Monday, October 14, 2013

Svatba Upírů – review

Directed by: Jaroslav Soukup

Release date: 1993

Contains spoilers

I had been left a comment on my review of Czech film Upír Z Feratu by Stuart Hample letting me know about Svatba Upírů – also known as the Vampire Wedding. At the time I found some subtitles online but could not track down the film (though I believe it has had a Czech DVD release).

A Czech friend of mine finally got me together with the film (the version I saw is from a TV broadcast I believe). I have to say that the fan made subtitles are rough and quite literal in places. As the film is somewhat of a comedy this is a little problematic but I have taken that into account. Indeed the comedy element (and the feel of the film generally) seemed to be comparable to the Fearless Vampire Killers - indeed at one point other vampires in the Carpathians are mentioned, as is their leader, one Count Polanski. This fits in with Stuart’s comment, which mentioned Polanski’s opus. The film is said to be based on the works of Sheridan Le Fanu but this is at a very vague level.

Rudolf Hrusinský as Richard Bancroft
The film begins with a carriage. The passengers are Richard Bancroft (Rudolf Hrusinský) and his Uncle Archibald (Petr Nározný). They are English traders and are travelling to Prague. Richard is a young romantic who believes the trip will be full of adventure. The howling of wolves excites him, his uncle is dismissive, preferring to sleep. When they get to an inn the stables are on fire. Richard pours water over his head and runs into the blaze to free the horses. Inside he sees a woman, Olivie (Iveta Bartosová), and runs to rescue her – she ends up pulling him out of the blaze and as the unconscious Englishman comes round he falls in love. However she is the companion to the Count Kronberg (Viktor Preiss).

Olivie and Count Kronberg
Richard reads guidebooks for chivalry and, that night, finds it difficult to sleep. He walks outside and meets Olivie but becomes tongue tied. In the morning he steals some of his Uncle’s perfume, which it is said no woman can resist (Uncle is, as we see as the film progresses, a bit of a letch), and tried to find Olivie but her rooms are empty. Archibald meets a Col. Degendorf (Petr Pelzer) who is also travelling to Prague on a sad, personal mission. That night a drunk man picks a sword fight with Count Kronberg. The Count toys with him until the man pulls a pistol. Richard intervenes. The Count thanks him before he and Olivie ride off in a carriage, but she drops her handkerchief out of the window for Richard.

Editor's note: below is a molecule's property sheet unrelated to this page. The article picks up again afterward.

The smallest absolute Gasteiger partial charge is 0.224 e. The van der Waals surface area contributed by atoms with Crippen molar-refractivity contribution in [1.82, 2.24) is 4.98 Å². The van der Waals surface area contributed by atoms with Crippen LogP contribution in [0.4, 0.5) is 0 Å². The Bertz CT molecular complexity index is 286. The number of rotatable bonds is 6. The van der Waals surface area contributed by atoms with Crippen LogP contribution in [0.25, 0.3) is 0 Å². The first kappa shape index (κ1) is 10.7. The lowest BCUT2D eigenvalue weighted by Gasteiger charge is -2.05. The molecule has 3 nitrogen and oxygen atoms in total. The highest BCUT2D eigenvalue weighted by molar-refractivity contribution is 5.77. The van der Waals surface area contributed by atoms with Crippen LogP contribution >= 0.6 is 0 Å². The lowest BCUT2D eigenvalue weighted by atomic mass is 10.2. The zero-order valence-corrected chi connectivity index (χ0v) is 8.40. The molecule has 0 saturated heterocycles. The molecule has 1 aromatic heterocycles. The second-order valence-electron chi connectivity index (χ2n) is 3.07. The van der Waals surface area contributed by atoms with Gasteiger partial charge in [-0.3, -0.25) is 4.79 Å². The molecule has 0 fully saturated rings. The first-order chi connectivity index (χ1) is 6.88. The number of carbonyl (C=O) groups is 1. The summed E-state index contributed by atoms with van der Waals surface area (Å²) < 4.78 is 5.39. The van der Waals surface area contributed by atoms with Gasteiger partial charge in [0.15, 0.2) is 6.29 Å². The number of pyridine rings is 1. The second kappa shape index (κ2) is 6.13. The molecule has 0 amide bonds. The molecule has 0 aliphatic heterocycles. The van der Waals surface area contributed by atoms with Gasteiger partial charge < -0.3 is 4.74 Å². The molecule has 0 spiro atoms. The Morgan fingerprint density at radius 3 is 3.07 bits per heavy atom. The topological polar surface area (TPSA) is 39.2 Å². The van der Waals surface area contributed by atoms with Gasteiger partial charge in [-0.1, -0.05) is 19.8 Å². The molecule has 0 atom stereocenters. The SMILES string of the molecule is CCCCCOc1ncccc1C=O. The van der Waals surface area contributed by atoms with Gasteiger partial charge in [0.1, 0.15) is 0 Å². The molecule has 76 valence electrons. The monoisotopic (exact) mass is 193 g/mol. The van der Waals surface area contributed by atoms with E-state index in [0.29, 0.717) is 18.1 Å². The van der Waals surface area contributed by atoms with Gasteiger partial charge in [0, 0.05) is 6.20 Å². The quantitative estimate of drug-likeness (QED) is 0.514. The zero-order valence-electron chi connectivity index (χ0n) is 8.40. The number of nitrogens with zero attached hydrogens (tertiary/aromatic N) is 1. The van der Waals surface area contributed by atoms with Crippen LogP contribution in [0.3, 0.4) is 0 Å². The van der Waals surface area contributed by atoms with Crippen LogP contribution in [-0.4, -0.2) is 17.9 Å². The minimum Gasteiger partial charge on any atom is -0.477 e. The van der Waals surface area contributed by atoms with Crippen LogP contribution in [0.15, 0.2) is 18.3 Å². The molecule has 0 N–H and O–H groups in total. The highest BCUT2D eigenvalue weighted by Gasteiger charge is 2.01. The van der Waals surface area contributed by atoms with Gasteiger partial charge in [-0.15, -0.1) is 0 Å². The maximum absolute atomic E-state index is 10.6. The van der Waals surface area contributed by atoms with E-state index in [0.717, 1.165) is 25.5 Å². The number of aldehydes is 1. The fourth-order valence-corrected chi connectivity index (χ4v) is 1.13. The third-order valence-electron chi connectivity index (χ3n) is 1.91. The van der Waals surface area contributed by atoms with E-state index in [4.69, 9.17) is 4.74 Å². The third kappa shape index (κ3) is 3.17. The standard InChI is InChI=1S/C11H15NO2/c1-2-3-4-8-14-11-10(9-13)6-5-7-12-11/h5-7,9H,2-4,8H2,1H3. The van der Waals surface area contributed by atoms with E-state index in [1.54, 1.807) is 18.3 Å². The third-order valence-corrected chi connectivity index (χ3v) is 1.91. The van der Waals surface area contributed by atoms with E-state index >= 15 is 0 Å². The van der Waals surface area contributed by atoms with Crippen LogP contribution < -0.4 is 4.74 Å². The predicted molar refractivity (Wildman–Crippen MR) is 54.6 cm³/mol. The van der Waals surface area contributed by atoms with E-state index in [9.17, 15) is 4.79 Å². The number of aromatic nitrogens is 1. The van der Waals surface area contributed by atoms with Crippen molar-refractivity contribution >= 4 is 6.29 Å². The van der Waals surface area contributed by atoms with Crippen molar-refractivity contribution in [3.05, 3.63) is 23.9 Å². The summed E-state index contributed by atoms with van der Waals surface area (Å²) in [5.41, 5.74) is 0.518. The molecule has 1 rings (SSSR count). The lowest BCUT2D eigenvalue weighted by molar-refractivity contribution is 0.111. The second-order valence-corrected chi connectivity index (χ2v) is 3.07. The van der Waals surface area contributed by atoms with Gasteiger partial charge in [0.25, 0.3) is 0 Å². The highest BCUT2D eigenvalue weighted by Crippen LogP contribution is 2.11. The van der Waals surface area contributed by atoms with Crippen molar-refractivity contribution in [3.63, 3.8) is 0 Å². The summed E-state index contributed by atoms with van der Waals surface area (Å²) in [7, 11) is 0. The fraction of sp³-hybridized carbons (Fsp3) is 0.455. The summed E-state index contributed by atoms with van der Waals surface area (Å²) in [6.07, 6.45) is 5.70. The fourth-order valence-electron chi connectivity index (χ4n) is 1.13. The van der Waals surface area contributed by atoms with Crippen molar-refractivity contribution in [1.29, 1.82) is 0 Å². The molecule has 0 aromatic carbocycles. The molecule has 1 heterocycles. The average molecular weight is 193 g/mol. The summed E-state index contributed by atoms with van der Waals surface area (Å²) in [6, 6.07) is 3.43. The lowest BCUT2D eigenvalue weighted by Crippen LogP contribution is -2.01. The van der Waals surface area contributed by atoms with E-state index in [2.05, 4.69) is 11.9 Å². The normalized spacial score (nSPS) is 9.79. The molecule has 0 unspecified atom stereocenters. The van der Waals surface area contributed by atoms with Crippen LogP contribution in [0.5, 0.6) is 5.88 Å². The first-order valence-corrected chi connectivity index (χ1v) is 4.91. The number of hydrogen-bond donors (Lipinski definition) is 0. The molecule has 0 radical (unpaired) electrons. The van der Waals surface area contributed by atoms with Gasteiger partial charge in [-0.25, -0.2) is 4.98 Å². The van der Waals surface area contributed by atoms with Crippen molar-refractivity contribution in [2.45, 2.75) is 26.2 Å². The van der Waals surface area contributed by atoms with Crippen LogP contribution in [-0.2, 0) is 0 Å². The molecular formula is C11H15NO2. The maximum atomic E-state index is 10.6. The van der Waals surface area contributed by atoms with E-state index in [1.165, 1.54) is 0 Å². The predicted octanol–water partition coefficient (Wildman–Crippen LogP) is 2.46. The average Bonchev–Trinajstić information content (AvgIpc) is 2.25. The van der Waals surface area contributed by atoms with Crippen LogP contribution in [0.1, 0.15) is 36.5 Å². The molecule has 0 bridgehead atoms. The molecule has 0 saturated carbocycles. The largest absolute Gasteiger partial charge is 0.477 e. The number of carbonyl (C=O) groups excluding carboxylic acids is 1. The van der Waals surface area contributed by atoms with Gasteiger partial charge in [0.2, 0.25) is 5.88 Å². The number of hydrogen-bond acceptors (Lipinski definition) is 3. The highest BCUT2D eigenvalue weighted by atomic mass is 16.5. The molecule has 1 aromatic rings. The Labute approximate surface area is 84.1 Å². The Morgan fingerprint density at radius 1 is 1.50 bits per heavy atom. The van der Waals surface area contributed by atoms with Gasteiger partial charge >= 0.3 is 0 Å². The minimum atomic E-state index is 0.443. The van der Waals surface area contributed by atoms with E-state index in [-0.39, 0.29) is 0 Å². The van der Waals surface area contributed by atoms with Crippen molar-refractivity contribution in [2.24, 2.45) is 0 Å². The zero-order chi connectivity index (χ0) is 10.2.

masquerade ball
Once in Prague Richard pines over Olivie. He spots the Count’s servant and follows him to the Count’s residence. He tries to gain an audience but fails – he does meet one lady residing there, though, who will become the source of some of the farcical bedroom humour later. When he gets back to the hotel there has been an invite from the Count to attend a masquerade ball, which Richard and Archibald do. As they wait to gain entrance the Colonel tries to push his way in. It is his association with the two Englishmen that gains him entrance. He is looking for his son.

bite marks
Of course it will come as no surprise that the Count and most of his entourage (including Olivie and the Colonel’s son) are vampires. Richard and Archibald find themselves kicked out of the hotel they are staying in (due to ‘double booking’) and moved to a “haunted” guest house that the Count uses as a hunting ground. From Richard’s new window you can see the Count’s residence and a graveyard lying between. Olivie and Richard fall in love and the resultant bites on his neck draw the Doctor Hermann (Ludek Kopriva) into the tale.

shot in coffin
In a nice sequence the Colonel has a coffin exhumed and in it is his son. He shoots him through the heart with a silver bullet and this causes him to convulse. The lid is put back on the coffin and sat on as the coffin rocks. When it quietens down the lid is opened and a white dove flies out. This represents the freed soul and the vampire’s corpse has gone. Later we see plenty of doves flying around but certain vampires have no souls.

biting a foot
The vampires do not reflect and must return to their coffins at cock-crow. What happens if they are caught in the sun is not explained in dialogue – certainly when the coffin belonging to the Colonel’s son is opened he does not seem affected by the sun. He can move but, as we see later in film, the movement is perfunctory, with a vampire moving to simply close the coffin lid. However we learn later that the vampires are impervious to bullet and stake at night and only vulnerable during the day.

smoking cross
Garlic does not affect vampires – indeed the Count rather likes it – but crosses burn when touched. A priest’s blessing would make a vampire pass out. We meet one dowager vampire (Nelly Gaierová) whose teeth are false and kept in water. The vampires cast no reflection in a mirror and that is about all the lore.

vampire dentures
The film itself looks lovely – though a little washed out on the version I saw, I assume that was a sourcing issue – and as I said earlier the film shares the atmosphere found in Polanski’s Fearless Vampire Killers. The acting seemed good for what the film was – which was much more a romantic comedy in period dress than a horror film. Nothing wrong with that though, so long as you know what you are getting. The humour is gentle, however, and I assume that there were language jokes that the too literal subtitles lost. I would like to see this getting an international release, restored with good subtitles – I think it would be a genre staple if it had such a distribution. There are images within the film – such as the smoking cross or the exhumation scene – that are classic vampire cinema.

Very much worth hunting down, however. 7 out of 10.

The imdb page is here.

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